The Romance of the Forest (1791) heralded an enormous surge in the popularity of Gothic novels, in a decade that included Ann Radcliffe's later works, The Mysteries of Udolpho and The Italian. Set in Roman Catholic Europe of violent passions and extreme oppression, the novel follows the fate of its heroine Adeline, who is mysteriously placed ...
The Romance of the Forest (1791) heralded an enormous surge in the popularity of Gothic novels, in a decade that included Ann Radcliffe's later works, The Mysteries of Udolpho and The Italian. Set in Roman Catholic Europe of violent passions and extreme oppression, the novel follows the fate of its heroine Adeline, who is mysteriously placed under the protection of a family fleeing Paris for debt. They take refuge in a ruined abbey in south-eastern France, where sinister relics of the past - a skeleton, a manuscript, and a rusty dagger - are discovered in concealed rooms. Adeline finds herself at the mercy of the abbey's proprietor, a libidinous Marquis whose attentions finally force her to contemplate escape to distant regions. Rich in allusions to aesthetic theory and to travel literature, The Romance of the Forest is also concerned with current philosophical debate and examines systems of thought central to the intellectual life of late eighteenth-century Europe.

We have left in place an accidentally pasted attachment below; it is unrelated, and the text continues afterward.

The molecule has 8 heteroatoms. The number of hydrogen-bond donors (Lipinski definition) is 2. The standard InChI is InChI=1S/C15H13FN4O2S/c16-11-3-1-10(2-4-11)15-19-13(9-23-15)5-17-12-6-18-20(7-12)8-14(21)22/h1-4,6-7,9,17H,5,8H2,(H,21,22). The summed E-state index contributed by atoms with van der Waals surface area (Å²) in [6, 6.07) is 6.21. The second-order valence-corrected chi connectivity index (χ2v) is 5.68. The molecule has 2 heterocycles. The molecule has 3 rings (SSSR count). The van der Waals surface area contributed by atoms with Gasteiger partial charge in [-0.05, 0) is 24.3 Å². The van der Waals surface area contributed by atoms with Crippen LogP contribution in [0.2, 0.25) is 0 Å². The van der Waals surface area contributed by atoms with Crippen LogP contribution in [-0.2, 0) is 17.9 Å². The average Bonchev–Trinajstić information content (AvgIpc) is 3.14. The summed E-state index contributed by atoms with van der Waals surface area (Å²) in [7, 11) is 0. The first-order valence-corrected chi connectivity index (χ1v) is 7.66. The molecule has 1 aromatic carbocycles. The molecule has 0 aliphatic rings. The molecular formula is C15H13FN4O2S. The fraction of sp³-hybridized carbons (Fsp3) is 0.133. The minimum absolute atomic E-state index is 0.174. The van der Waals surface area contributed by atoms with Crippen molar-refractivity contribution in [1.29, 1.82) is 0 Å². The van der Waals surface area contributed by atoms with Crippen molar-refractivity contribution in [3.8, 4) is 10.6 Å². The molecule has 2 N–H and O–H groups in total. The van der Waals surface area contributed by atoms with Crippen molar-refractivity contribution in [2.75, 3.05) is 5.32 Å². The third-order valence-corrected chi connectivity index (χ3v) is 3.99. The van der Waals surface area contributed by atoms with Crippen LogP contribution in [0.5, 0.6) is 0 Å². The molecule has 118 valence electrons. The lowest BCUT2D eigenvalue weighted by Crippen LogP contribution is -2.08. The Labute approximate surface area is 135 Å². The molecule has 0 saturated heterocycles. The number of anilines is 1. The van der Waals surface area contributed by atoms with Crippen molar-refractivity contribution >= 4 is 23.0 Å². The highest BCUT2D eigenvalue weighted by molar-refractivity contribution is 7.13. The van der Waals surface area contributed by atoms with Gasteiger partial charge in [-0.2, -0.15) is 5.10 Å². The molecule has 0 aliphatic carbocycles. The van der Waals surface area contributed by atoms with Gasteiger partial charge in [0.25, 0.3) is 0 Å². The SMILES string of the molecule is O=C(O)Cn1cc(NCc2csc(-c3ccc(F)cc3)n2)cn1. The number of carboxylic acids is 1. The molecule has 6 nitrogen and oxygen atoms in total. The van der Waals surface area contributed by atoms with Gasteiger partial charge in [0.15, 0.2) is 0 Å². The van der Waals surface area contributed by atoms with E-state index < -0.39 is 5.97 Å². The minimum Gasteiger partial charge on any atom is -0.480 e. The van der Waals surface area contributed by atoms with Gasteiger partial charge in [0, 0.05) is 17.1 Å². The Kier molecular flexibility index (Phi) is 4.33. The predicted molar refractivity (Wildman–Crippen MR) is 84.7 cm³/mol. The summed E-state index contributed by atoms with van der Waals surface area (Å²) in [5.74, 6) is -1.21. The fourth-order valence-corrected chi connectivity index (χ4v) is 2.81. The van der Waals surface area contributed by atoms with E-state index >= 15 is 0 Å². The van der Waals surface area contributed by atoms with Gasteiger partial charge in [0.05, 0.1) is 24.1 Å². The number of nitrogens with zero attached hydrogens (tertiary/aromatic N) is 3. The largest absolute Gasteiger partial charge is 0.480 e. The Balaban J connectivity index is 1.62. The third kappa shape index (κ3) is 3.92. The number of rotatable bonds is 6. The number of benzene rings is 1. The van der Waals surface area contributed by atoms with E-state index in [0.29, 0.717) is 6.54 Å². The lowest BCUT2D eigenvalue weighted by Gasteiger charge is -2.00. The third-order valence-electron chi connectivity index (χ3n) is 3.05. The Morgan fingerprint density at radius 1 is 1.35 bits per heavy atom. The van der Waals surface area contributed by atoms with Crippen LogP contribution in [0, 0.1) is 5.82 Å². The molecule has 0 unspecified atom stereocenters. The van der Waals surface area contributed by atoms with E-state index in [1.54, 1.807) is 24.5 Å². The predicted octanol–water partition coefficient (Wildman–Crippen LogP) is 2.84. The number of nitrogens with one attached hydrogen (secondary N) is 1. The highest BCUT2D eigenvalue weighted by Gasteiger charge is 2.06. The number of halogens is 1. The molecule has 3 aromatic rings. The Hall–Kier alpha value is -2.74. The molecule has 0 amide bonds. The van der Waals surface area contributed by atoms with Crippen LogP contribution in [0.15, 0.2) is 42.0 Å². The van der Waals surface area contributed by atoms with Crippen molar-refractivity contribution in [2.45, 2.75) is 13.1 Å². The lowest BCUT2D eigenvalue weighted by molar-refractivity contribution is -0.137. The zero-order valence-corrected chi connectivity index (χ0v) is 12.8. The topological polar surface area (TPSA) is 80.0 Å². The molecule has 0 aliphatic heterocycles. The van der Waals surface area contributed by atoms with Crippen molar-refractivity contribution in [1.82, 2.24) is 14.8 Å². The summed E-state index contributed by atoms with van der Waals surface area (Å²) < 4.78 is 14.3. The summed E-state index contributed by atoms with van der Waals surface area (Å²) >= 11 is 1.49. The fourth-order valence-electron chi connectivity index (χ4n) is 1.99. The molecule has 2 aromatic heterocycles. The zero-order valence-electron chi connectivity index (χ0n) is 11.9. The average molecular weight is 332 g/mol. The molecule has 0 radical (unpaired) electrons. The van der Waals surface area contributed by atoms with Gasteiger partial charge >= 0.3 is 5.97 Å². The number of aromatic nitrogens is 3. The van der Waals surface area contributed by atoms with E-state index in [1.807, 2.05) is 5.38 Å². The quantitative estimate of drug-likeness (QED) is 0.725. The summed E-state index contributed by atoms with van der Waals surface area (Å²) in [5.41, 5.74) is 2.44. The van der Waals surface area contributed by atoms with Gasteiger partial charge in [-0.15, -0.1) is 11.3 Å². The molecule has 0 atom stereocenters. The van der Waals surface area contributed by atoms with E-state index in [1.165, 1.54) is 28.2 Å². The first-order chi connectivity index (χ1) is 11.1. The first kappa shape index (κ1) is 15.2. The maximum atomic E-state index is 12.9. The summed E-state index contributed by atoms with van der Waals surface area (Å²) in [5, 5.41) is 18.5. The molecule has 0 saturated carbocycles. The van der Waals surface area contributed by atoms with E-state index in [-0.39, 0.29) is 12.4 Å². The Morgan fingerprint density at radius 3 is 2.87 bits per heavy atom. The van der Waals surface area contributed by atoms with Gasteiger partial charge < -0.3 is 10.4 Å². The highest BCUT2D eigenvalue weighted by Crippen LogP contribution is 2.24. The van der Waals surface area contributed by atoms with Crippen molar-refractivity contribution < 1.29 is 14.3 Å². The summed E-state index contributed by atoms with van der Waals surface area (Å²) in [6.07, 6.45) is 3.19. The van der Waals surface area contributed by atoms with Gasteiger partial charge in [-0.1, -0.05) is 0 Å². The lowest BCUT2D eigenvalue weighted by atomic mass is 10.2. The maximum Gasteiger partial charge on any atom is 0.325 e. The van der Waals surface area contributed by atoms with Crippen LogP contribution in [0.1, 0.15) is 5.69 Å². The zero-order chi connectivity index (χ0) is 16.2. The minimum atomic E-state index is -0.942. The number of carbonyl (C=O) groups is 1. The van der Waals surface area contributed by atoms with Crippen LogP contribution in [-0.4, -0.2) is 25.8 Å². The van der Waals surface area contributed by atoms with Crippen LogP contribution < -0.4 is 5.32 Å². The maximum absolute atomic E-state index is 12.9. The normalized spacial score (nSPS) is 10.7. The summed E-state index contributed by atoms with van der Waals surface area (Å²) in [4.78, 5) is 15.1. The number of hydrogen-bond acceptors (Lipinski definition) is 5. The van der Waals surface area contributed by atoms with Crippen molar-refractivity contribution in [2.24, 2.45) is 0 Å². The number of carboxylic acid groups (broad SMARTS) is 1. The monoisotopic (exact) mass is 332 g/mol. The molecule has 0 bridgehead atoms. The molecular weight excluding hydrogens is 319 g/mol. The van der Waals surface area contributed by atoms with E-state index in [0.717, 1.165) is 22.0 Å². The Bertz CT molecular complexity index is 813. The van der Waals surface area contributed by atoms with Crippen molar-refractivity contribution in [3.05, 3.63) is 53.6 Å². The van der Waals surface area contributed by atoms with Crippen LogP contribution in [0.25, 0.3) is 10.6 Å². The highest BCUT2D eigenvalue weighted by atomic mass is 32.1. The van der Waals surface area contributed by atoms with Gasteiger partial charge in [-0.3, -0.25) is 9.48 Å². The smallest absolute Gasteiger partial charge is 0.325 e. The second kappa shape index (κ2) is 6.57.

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I read this book for my Gothic Literature class, and enjoyed it much more than I expected to, given its somewhat dry language and length. There was something rather hilarious and indeed enjoyable about the melodramatic aspects of the heroine's plight that kept this assignment from feeling like a chore. I myself wanted the answers to the mysteries of Adeline's parents, and of the unidentified victim whose remains are found in the Abbey. So the novel achieved its goal of drawing in the reader, at least in my case. It is an excellent example of the female gothic, with its emphasis on the explained supernatural and the intelligent and virtuous heroine who is beset and victimized by men.
I may explore Radcliffe's other works.
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